, Newburyport, MA

December 16, 2013

Salisbury adds K-9 to police roster


---- — SALISBURY — With a significant increase in activity in over the past 12 months, the Salisbury Police Department is bringing on a new officer: the four-legged kind, and his name is Herc.

According to Salisbury police Chief Thomas Fowler, the department received a $25,000 grant from a private state organization to acquire the dog, as well as its training and that of its handler, officer Richard Dellaria. Intended to be a patrol dog, if he performs those duties well during his first year, Herc may be cross-trained as a drug dog, Fowler said.

Dellaria is currently coming to the end of 14-weeks of training at the Boston Police K-9 Academy, Fowler said, with a graduation date of Jan. 3. The hope is Salisbury’s first K-9 unit in years will be on patrol soon.

Dellaria will care for the dog 24/7, Fowler said, both when he’s on duty and off. Officer and dog will work the 7 p.m. to 3 a.m. shift, Fowler said, because after analysis that’s when the department believes Herc will be utilized the most. They’ll work a four-day work week on duty, Fowler said, and be on-call when off-duty.

Currently, among the region’s police departments, only Amesbury has a K-9 team working, which includes officer Thomas Nichols, and his dog Kaybar. Seabrook had a K-9 team, but recently that team was disbanded.

Although both the Essex County Sheriff’s Office and the State Police have K-9 police units, Fowler said, through mutual aid, it has been Nichols and Kaybar who have come to Salisbury’s aid when the skills of a well trained K-9 officer was needed. Fowler hopes to pay that service forward by helping other departments when asked by sending Dellaria and Herc through mutual aid.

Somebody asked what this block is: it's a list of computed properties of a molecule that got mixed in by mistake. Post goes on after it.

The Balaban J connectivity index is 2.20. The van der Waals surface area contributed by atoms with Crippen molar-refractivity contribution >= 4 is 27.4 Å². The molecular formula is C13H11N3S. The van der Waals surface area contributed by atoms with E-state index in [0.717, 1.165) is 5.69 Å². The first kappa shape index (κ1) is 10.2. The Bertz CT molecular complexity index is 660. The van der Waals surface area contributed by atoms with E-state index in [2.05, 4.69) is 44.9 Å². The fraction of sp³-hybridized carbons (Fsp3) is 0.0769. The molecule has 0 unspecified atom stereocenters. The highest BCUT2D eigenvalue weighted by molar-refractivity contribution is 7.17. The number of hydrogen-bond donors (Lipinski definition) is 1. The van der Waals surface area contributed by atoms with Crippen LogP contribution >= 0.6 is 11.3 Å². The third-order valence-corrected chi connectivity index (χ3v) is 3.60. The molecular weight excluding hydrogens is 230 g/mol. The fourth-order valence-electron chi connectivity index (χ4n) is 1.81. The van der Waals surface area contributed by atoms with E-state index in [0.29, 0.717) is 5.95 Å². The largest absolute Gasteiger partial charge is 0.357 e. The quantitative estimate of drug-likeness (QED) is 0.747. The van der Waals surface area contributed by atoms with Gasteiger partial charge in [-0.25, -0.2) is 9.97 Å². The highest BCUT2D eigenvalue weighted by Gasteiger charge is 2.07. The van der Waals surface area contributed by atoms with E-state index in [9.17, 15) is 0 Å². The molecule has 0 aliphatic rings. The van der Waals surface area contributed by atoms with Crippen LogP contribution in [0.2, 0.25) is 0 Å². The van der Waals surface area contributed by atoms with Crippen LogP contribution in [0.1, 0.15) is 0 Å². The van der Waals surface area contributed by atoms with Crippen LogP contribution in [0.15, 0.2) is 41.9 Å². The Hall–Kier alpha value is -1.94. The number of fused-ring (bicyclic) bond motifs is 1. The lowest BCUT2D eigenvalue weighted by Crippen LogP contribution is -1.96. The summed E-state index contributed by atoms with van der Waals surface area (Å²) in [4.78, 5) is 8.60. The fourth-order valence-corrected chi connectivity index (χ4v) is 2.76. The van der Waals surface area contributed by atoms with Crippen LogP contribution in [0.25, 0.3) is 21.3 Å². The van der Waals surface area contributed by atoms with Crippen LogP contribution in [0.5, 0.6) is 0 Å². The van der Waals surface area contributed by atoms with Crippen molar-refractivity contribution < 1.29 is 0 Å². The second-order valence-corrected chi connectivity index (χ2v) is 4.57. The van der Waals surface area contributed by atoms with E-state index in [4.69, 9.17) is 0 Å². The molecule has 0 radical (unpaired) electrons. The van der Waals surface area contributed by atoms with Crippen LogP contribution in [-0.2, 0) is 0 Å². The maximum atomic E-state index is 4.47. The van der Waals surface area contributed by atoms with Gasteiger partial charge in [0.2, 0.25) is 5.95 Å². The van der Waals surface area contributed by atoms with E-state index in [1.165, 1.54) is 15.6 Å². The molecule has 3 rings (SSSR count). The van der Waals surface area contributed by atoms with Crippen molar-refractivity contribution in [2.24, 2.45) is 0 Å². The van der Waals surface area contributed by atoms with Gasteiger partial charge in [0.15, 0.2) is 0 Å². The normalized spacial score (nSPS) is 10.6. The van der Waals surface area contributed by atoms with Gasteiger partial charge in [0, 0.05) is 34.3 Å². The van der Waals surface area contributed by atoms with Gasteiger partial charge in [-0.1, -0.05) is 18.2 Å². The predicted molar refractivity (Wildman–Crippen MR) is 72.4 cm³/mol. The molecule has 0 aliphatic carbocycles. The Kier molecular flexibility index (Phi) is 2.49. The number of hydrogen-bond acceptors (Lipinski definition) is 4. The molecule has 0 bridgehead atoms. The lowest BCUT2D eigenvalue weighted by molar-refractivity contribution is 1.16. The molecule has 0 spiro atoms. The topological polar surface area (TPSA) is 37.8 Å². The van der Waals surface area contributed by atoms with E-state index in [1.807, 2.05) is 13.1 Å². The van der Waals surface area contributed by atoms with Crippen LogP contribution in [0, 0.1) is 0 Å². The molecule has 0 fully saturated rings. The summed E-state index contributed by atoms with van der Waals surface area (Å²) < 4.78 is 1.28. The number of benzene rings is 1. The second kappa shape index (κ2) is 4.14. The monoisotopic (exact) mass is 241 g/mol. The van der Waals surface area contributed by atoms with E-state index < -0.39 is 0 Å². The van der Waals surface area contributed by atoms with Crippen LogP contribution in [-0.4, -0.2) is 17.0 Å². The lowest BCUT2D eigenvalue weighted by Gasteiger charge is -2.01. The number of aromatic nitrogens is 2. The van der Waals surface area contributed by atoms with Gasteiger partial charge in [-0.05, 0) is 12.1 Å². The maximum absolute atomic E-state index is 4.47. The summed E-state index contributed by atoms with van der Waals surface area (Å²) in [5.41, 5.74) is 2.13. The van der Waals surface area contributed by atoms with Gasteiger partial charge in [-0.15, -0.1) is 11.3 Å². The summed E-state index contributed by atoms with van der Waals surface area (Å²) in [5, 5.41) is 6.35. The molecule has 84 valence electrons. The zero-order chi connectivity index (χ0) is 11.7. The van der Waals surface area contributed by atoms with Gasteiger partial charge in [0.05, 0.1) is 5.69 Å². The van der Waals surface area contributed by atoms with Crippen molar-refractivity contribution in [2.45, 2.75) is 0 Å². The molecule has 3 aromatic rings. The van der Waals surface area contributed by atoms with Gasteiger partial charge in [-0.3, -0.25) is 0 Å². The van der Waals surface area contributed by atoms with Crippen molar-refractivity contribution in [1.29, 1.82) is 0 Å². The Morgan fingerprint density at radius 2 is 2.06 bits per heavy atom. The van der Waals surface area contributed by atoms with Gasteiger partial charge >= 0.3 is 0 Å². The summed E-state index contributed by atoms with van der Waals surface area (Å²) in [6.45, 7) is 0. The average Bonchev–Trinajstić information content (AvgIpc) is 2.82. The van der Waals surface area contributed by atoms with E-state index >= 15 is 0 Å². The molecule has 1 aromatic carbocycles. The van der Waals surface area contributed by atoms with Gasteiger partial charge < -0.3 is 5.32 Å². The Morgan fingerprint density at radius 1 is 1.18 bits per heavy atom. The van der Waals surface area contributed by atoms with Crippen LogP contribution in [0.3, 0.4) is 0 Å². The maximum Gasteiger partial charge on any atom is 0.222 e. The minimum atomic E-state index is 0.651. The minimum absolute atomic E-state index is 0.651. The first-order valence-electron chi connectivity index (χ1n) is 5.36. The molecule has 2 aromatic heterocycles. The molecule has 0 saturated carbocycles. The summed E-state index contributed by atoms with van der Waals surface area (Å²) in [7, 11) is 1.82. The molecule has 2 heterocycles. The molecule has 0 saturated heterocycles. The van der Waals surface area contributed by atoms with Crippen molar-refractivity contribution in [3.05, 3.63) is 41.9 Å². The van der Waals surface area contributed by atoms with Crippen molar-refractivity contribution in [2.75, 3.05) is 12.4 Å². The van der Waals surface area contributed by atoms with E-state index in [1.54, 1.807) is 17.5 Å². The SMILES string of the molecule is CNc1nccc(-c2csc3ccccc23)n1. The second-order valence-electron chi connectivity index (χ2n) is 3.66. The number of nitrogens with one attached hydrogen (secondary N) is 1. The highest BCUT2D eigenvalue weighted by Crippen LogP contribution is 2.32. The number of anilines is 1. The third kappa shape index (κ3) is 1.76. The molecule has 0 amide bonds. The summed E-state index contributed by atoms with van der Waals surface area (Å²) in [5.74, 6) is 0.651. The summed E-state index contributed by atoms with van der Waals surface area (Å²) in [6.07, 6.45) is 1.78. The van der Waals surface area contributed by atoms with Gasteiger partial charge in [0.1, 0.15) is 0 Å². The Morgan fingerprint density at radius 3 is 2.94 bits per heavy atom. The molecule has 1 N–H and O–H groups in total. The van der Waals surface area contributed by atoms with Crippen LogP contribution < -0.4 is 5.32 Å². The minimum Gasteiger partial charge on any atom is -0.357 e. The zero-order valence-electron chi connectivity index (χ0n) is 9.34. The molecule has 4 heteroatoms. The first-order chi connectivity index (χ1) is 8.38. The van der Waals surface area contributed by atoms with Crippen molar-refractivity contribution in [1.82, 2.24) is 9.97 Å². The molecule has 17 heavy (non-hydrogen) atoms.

But Herc is also intended to be an ambassador of sorts for the Salisbury Police Department and will do his share of good works.

“It’s very important for me, as chief, that this dog makes community service calls as well, like in school and with the elderly,” Fowler said. “It’s not going to be a vicious dog.”

Fowler announced the news of the addition to the department at a recent Board of Selectmen meeting, and although most selectmen appeared pleased to hear of Herc’s pending arrival, Selectman Ed Hunt was not.

“I’m not a great fan of Salisbury having a K-9,” Hunt said, suggesting Fowler could utilize existing K-9 units at the Essex County Sheriff’s Office or State Police.

Hunt asked how much Herc would add to the budget after the $25,000 grant was utilized. Fowler didn’t have those numbers available at the meeting, but said he would soon.

In years past, Salisbury had a K-9 police team, but the unit was disbanded when the dog retired.

At the meeting, Fowler presented statistics on the increase in department activity this year. Fowler said the total number of incidents police responded to this year were up 18 percent, from 781 in 2012 to 921 in 2013.

That breaks down to a 22 percent increase in arrests, from 320 last year up to 391 this year, and a 31 percent increase in the number of summonses issued, from 344 to 450. Accidents were up 7 percent, and there was a nearly 24 percent rise in medical calls, from 547 up to 676. All of which take officers’ time, Fowler said, when there’s usually only two to three officers on duty each shift.

Residents will soon see the two new police Ford Explorer cruisers approved at Fall Town Meeting. They’re expected to be on the road after the first of the new year, Fowler said.